Did You Know?
The global shipping tonnage has now reached a massive 1.6 billion tonnes. This is measured by the term Dead Weight Tonnes (DWT) and is the amount of weight that a ship can safely carry.
16,000 people are employed in shipbuilding, ship repair and conversion in the UK.
The annual turnover of the whole industry is between £1.6 and 2 billion a year, and it supports dozens of other occupations in the law, insurance, design and steelwork.
The push for offshore renewables has brought new life to shipyards, providing opportunities to build new vessels, repair existing ships and transport huge turbines into the seas around Britain.more »
Containers to the moon and back
24 February 2014, by Seavision
127 million of those metal boxes that you see on the back of wagons on the motorways were moved around the world by sea last year. That's an amount that you can't really imagine.
To convert this almost meanginless number into an equally meaningless lazy 'fact': laid end to end they would reach to the moon and back.
What this **does** mean is that there's a awful lot of stuff that relies on the sea to get about. Moreover: theswe containers are VITAl to the way that we all live our lives. No matter in what sensationalist way it's presented.read more »
The life of a Marine Technical Manager
30 January 2014, by Seavision
Working at sea is not just a job, it’s a way of life.
Voyages of Discovery
Education tools to help you learn more!
If you were Captain of a Royal Navy destroyer under attack, would you handle the pressure?
Even when an emergency gives them seconds to think, crews are trained and experienced enough to do the right thing.
Sign up for Daring Dispatches and find out why the ships and sailors of the Navy stay cool under pressure!sign up »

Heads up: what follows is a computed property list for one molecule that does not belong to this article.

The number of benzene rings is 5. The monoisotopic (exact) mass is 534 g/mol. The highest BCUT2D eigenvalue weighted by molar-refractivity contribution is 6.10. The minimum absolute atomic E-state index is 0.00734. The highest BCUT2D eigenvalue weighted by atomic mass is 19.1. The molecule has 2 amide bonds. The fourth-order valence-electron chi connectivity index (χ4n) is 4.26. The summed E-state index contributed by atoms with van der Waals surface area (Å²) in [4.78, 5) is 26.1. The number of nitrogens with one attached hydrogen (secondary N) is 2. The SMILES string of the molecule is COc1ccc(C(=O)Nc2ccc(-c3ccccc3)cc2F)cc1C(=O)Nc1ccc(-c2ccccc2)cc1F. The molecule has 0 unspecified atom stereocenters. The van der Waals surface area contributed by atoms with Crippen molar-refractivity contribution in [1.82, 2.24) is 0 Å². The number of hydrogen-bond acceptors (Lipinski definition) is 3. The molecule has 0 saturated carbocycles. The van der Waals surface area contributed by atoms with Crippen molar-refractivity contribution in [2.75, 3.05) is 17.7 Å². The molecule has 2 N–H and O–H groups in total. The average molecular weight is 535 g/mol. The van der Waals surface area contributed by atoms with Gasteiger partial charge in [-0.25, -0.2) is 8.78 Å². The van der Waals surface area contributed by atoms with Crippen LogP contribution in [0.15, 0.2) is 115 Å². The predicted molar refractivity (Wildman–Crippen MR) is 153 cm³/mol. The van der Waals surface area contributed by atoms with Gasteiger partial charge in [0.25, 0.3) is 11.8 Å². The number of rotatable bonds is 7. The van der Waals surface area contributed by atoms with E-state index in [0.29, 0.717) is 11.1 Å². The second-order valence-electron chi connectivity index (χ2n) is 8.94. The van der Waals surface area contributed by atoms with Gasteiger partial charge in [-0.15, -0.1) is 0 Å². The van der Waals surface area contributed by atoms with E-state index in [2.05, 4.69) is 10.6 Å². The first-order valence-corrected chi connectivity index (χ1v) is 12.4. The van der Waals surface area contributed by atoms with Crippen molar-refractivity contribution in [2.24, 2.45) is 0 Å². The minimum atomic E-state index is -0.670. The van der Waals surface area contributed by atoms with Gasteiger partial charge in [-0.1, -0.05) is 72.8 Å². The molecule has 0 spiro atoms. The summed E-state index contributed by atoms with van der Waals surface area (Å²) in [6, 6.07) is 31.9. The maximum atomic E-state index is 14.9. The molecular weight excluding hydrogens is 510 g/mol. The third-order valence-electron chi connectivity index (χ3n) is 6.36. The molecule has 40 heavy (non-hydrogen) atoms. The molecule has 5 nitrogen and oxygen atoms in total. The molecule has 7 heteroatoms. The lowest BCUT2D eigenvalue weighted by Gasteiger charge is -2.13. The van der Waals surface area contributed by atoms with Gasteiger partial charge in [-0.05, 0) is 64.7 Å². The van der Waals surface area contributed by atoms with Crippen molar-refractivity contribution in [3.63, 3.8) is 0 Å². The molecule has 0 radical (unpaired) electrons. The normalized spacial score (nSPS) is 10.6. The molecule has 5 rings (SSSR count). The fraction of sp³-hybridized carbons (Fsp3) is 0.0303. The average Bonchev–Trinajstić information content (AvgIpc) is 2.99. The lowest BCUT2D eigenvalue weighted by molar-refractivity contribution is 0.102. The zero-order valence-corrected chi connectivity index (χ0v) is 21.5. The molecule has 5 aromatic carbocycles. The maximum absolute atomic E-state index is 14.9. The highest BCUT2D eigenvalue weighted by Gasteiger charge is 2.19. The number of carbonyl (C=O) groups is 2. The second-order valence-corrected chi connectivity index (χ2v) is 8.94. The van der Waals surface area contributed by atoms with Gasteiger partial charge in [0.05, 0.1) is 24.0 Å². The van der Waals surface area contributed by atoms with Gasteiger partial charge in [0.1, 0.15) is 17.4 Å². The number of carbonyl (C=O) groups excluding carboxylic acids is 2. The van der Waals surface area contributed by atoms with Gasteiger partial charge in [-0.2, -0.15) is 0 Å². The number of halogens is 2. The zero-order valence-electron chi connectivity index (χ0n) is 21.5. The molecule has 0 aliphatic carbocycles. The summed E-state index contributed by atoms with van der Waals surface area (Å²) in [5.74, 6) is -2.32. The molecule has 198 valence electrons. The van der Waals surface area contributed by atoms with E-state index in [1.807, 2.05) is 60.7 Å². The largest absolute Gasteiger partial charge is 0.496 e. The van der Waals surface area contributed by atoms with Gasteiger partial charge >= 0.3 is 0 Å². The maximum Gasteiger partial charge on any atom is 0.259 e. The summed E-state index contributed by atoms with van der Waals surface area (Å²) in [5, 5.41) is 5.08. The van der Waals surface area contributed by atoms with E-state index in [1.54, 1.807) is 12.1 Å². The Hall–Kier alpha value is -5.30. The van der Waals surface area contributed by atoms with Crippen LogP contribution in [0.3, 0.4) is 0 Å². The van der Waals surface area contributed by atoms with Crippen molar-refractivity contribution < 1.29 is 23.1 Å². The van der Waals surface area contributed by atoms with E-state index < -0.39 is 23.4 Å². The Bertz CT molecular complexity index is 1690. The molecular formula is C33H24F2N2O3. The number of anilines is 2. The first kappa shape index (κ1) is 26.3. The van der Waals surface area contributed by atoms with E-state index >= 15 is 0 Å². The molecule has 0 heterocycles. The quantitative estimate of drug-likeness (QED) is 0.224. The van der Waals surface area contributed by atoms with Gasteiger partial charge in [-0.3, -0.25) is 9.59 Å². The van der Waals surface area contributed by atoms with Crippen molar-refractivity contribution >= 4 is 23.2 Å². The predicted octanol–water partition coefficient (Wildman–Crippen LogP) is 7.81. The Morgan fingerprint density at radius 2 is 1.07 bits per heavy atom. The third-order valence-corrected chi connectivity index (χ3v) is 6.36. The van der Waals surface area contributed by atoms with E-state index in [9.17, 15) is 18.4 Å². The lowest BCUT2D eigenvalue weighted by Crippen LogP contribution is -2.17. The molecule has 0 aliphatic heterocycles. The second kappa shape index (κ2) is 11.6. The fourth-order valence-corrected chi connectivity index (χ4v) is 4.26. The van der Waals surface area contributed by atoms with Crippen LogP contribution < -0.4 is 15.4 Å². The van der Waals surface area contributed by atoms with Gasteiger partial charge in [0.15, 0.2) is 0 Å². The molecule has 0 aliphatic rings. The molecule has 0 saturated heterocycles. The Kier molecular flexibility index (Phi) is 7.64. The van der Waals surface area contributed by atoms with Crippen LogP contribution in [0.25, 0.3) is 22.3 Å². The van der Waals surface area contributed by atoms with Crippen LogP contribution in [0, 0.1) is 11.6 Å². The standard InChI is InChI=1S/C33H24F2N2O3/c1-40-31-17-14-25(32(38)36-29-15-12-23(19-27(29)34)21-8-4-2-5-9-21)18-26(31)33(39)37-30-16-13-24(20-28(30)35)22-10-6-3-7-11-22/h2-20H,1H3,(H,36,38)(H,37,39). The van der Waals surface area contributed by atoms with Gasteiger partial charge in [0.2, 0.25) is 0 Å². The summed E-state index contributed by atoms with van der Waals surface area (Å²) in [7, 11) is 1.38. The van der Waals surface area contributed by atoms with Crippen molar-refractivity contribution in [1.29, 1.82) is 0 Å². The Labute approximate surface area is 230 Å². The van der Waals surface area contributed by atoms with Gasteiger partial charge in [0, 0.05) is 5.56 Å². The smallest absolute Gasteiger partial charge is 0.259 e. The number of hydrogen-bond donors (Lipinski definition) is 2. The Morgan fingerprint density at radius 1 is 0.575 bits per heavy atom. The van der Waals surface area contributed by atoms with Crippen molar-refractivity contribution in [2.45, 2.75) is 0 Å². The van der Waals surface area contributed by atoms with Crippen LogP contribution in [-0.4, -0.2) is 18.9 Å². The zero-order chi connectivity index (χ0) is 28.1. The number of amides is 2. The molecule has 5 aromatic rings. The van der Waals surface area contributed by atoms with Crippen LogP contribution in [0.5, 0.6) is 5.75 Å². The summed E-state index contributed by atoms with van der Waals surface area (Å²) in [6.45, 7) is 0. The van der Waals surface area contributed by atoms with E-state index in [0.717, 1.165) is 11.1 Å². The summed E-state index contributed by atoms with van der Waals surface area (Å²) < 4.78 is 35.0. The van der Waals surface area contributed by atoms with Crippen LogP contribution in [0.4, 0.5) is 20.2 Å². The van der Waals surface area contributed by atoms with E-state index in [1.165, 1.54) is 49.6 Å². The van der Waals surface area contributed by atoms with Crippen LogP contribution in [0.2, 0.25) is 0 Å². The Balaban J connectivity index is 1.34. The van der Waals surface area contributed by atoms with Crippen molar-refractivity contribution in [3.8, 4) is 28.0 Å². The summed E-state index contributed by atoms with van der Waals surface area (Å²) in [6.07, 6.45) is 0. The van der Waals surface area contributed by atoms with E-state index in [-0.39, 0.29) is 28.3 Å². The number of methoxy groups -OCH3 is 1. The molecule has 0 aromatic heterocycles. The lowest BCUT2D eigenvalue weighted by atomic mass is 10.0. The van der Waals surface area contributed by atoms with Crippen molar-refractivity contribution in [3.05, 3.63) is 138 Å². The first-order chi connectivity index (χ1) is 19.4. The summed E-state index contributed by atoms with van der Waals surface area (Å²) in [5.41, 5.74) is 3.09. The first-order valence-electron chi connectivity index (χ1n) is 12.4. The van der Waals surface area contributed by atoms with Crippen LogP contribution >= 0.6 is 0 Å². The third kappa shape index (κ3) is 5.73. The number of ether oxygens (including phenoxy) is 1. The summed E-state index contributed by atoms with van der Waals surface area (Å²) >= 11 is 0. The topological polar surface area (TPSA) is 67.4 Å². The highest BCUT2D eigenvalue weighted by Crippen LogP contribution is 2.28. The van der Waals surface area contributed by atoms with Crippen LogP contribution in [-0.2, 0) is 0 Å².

While the world sleeps, giant container ships longer than football pitches plough the oceans to bring us food, clothes and gadgets.
The world would be a very different place without seafarers and the ships they crew.
Oil tankers, container carriers, fishing trawlers and cargo ships bring us food, clothes, computers and raw materials.
Find out all about these vessels that seafarers call home as they work the icy North Sea or sail the lonely waters of the Indian Ocean.sign up »
More Voyages of Discovery
Oceans of Opportunity!
After long and serious consideration on what I wanted to do with my life, I decided to become a naval architect. I first studied physics at London University attaining a BSc Honours Degree. Physics is a wonderful ‘background’ subject for any of the sciences.read more »
As a qualified diver, I’ve always loved the sea, so when the opportunity arose to work on the editorial team at The Sea magazine, where I get to write about the marine world, it seemed like a perfect fit.read more »
I have always wanted some kind of work relating to boats and wood. I was lucky enough to be able to do my school work experience at Broom Boats and enjoyed every minute.read more »
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